Hong Kong, December 8th
Asia trip 2018-2019

Early in the morning, I take the metro to Kowloon station. While preparing the trip I read about the Octopus card, it is easy an easy way to pay the metro and can be used in all kinds of stores. So, I got one and started my trip.

Close to Kowloon station, you find West Kowloon Station that gives access to the high-speed train. I went inside to get get a better idea of how it looks. To my surprise, there are trains that go directly to Futian station in Shenzhen. I had seen online several entry points to main-land China from Hong Kong but I was not aware that it was possible to go directly by high-speed train. Once in Shenzhen, I will depart from Futian, so it makes it easier to buy tickets to there also. But non-residents can’t use the vending machines and I didn’t want to waste too much time. So, I will need to come back tomorrow to purchase a ticket.

To get to Tian Tan Buddha I take the red metro line to the last station: Lantau Island. From the metro station, there is a cable car that leaves you at the top of the mountain. When traveling around I like to visit the most popular touristic places, they are the most visited places for a reason.

Back into the metro to the city a tourist asked me for directions. I was happy to be able to help, as after two days I already had some knowledge of the metro map. Hong Kong station is named after the city, but it is just one of many stations in the Hong Kong metro system. That can be confusing for someone that wants to get to the city.

As they are situated side by side, back in the city, I visit Hong Kong’s History and Science museums. Even that I find a few interesting exhibits, the museums are mostly designed for children and students. So, it is a quick visit.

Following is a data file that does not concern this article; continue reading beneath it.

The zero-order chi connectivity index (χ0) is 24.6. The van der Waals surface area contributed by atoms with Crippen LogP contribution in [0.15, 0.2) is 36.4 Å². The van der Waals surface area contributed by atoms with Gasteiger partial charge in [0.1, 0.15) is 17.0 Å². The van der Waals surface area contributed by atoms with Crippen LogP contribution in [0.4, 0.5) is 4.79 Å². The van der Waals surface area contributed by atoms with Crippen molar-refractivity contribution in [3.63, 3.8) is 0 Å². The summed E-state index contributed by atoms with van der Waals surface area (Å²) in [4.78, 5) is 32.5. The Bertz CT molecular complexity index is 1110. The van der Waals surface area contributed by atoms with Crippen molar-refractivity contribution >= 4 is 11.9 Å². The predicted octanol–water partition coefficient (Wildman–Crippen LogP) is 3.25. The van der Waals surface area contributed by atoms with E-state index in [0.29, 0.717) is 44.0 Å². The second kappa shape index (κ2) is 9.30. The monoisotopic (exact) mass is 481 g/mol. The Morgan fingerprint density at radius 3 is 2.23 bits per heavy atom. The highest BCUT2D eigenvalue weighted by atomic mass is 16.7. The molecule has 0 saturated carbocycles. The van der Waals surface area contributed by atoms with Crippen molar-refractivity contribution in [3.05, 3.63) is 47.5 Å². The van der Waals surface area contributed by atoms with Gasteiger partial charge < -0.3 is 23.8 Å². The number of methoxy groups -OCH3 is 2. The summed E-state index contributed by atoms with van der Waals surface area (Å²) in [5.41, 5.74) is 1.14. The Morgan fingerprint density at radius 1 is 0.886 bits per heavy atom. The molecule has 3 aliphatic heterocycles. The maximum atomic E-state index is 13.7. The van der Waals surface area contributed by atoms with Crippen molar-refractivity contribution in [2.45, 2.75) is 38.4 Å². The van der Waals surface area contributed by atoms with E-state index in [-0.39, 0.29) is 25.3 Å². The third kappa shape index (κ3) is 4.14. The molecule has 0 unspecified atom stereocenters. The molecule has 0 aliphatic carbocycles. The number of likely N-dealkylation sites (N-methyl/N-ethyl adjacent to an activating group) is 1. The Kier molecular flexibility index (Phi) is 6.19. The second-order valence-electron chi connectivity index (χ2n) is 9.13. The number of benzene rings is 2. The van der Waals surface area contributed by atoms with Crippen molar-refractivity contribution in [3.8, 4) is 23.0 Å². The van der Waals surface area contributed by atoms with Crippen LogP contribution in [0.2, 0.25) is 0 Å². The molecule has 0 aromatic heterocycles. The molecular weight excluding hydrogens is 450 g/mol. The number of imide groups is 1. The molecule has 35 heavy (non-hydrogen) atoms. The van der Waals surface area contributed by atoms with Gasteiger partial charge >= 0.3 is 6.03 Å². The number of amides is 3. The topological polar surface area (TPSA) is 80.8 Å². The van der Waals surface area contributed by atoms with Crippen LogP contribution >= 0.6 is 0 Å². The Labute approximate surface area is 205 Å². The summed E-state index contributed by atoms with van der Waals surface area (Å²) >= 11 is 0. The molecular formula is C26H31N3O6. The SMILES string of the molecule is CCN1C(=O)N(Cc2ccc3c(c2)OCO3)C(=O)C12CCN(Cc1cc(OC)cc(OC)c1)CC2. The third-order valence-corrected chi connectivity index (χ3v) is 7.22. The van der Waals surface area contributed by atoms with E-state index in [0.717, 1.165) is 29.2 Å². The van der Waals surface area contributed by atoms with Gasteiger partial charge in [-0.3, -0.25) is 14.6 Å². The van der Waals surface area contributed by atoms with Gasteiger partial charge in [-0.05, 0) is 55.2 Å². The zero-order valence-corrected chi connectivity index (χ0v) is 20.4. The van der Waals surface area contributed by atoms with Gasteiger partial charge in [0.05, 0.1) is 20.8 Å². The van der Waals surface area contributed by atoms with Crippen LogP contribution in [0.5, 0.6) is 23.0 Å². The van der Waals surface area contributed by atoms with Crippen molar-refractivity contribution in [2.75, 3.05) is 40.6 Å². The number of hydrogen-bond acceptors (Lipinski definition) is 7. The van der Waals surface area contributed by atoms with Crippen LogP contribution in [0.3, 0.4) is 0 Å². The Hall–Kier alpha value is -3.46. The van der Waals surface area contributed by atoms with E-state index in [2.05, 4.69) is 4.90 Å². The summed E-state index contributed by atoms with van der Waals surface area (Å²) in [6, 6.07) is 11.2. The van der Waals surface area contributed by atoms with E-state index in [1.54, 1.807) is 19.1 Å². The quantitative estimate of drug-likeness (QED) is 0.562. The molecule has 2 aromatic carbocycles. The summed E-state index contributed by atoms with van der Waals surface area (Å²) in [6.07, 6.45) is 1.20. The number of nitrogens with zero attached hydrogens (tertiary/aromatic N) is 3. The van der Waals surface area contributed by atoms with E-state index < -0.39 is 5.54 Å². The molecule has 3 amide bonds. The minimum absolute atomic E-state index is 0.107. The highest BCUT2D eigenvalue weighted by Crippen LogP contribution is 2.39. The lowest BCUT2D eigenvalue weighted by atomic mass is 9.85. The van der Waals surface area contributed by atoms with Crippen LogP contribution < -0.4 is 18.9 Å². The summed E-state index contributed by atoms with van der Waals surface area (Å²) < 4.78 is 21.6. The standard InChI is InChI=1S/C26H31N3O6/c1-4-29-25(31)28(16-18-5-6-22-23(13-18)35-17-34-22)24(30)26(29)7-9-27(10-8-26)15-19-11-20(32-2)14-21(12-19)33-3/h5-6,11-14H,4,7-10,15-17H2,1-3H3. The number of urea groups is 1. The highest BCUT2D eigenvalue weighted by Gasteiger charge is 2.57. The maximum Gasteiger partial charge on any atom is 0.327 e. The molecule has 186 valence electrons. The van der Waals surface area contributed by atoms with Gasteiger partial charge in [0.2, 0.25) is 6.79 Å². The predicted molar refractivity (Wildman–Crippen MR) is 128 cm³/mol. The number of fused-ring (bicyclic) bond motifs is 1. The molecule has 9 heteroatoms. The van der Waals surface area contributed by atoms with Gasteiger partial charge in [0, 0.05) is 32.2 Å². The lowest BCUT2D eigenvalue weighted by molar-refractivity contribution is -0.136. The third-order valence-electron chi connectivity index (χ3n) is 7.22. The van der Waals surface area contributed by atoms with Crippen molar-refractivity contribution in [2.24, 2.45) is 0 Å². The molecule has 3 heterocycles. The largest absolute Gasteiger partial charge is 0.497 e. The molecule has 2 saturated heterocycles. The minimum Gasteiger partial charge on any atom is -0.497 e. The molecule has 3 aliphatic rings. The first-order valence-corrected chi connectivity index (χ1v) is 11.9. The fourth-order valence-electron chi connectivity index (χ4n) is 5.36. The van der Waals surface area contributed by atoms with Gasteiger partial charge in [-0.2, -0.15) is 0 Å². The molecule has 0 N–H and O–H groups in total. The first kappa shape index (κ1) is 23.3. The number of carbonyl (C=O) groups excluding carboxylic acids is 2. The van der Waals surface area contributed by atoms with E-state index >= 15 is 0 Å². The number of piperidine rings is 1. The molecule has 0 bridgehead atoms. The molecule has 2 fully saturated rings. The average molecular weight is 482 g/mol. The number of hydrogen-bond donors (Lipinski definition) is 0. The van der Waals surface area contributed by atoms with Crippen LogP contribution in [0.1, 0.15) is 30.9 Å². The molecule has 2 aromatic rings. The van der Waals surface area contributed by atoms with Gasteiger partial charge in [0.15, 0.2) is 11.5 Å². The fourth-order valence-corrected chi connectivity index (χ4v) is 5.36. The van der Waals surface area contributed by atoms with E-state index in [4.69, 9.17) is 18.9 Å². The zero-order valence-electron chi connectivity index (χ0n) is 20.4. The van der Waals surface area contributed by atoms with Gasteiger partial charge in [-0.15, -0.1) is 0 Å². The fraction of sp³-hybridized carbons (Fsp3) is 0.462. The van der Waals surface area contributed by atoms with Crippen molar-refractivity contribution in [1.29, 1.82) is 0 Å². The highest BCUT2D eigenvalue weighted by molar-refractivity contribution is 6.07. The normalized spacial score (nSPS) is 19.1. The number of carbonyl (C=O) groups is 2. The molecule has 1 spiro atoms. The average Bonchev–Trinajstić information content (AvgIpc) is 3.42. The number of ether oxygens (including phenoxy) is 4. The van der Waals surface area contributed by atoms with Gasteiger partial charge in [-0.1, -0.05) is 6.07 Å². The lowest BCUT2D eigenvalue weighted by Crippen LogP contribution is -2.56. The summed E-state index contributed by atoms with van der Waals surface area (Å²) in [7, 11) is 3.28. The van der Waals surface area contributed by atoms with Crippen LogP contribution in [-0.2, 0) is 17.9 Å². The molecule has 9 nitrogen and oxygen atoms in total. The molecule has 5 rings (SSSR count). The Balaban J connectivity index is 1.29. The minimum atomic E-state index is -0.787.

One of the key exhibits at the History Museum is about the opium war as it’s a fundamental origin to the current Hong Kong cultural identity. History museums are a good way of creating a shared identity for the residents. The museum also has an interesting piece on the origin of public housing in the city.

 The “Gilded Glory: Chaozhou Woodcarving” special exhibition was very interesting and a good addition as a less child-focused exhibit.

"On 25 December 1953, a major fire in Shek Kip Mei destroyed the makeshift homes of refugees from Mainland China, leaving more than 50,000 people homeless. After the fire, and facing a surge of immigrant population, then governor Alexander Grantham launched a public housing program to introduce the idea of “multi-storey building” for the immigrant population living there, thus commencing a programme of mass public housing, providing affordable homes for those on low incomes." 

Public housing in Hong Kong, Wikipedia

Travel planning, museums, monuments and walking in a mountain, it has been a quite complete day.